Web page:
A 35-year-old woman with obesity presents with binge eating.
“Ms. Z,” a 35-year-old African American single woman with a body mass index (BMI) of 38.4 (height 5 feet, 6 inches, weight 238 lb), presents for an evaluation for bulimia nervosa. She was referred to the eating disorders program by her primary care physician, who knew about her eating disorder but was primarily concerned about her weight and blood pressure. Ms. Z has an advanced degree and is employed full time. She has struggled with her eating, weight, and body image since childhood and began binge eating regularly (one to two times per week) at age 15. Fasting and self-induced vomiting began in her early twenties, when she achieved her lowest adult BMI of 21.0 (weight 130 lb at age 23). She has gained 100 pounds in the past 7 years and currently binges and purges one to two times a day. A typical binge consists of a box of cookies, a pint of ice cream, 7 ounces of cheese, two bowls of cereal with 2 cups of milk, and four pickles. Ms. Z has seen five therapists to address her eating behaviors and weight concerns and has participated in numerous commercial weight loss programs. She states that binge eating has always served a self-soothing purpose for her. She has a demanding university-related job that absorbs most of her time. She has few friends and has not been in a romantic relationship for the past 5 years, believing that no one would be interested in a woman of her size. She remarks that food is more reliable than any man because “it’s always there when you need it and you don’t have to take care of it or stoke its ego.” She spends evenings at home working until she is completely exhausted, then heads to the kitchen for an all-out binge, after which she vomits everything up and then cries herself to sleep. She has never smoked and does not drink alcohol. Current medications prescribed by her primary care physician include fluoxetine (20 mg/day), amlodipine (5 mg/day), and clonazepam (as needed).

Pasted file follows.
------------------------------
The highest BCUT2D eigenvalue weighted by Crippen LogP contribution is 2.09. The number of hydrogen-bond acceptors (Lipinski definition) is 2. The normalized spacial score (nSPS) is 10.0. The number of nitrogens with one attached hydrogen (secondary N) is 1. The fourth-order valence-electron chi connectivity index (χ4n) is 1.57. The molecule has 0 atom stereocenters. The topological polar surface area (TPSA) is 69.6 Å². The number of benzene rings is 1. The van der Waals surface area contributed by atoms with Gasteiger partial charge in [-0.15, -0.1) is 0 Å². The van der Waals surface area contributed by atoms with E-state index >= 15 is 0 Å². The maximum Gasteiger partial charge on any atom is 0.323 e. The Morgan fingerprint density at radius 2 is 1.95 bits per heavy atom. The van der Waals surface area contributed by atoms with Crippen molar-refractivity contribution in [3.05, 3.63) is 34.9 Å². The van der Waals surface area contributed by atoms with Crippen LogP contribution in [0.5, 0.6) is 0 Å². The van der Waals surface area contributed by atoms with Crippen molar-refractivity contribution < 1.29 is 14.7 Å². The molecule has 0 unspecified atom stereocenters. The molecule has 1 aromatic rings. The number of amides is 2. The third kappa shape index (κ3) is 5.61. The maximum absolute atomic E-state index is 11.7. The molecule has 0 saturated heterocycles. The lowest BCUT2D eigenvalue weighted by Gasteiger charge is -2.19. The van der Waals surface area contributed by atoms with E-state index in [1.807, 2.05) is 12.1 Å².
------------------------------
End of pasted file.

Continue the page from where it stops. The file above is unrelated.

What are Ms. Z’s treatment goals? What are her primary care physician’s? Is her medication for bulimia nervosa adequate? How well would cognitive-behavioral therapy (CBT) for bulimia nervosa address her personal treatment goals? Her physician’s? What challenges might a therapist face having Ms. Z in group therapy for bulimia nervosa?
Ms. Z sought consultation with a psychiatrist who discussed treatment options. The psychiatrist offered the option of increasing the fluoxetine dosage to the recommended level (60 mg/day) or joining a CBT group. She explained that although fluoxetine does lead to short-term reduction in binge eating, the evidence for CBT was stronger in terms of long-term outcome. She also made it clear that they could adjust the medication dosage later if necessary, but recommended commencing one intervention at a time, rather than starting therapy and increasing medication dosage simultaneously. Ms. Z opted for group therapy. The majority of the CBT sessions were led by a clinical psychologist, and four sessions were led by a registered dietitian. The group was anchored in the principles of CBT and enriched with elements of dialectical behavior therapy. The group began with psychoeducation; reviewed the language of CBT, focusing on behaviors, thoughts, and feelings; emphasized successful self-monitoring and normalization of meals; and transitioned through challenging automatic thoughts, thought restructuring, chaining, and relapse prevention.
The group started with five participants, four of whom were overweight or obese. During the first session, weight was a central topic. Patients discussed all of the diet programs they had tried, and they discussed wanting to get their blood pressure or “sugar” levels under control. When the therapist included the general caveat that CBT for bulimia nervosa does not necessarily lead to weight change, the four overweight participants immediately spoke up, remarking that they expected to achieve weight loss from treatment in addition to getting over their bulimia nervosa. After this first session, the fifth participant, who had a history of anorexia nervosa and was on the low end of normal weight range, opted not to continue with group, stating that she felt out of place with the four other women, who were facing different recovery challenges. The other group members felt for her but agreed that the issues that they faced were different.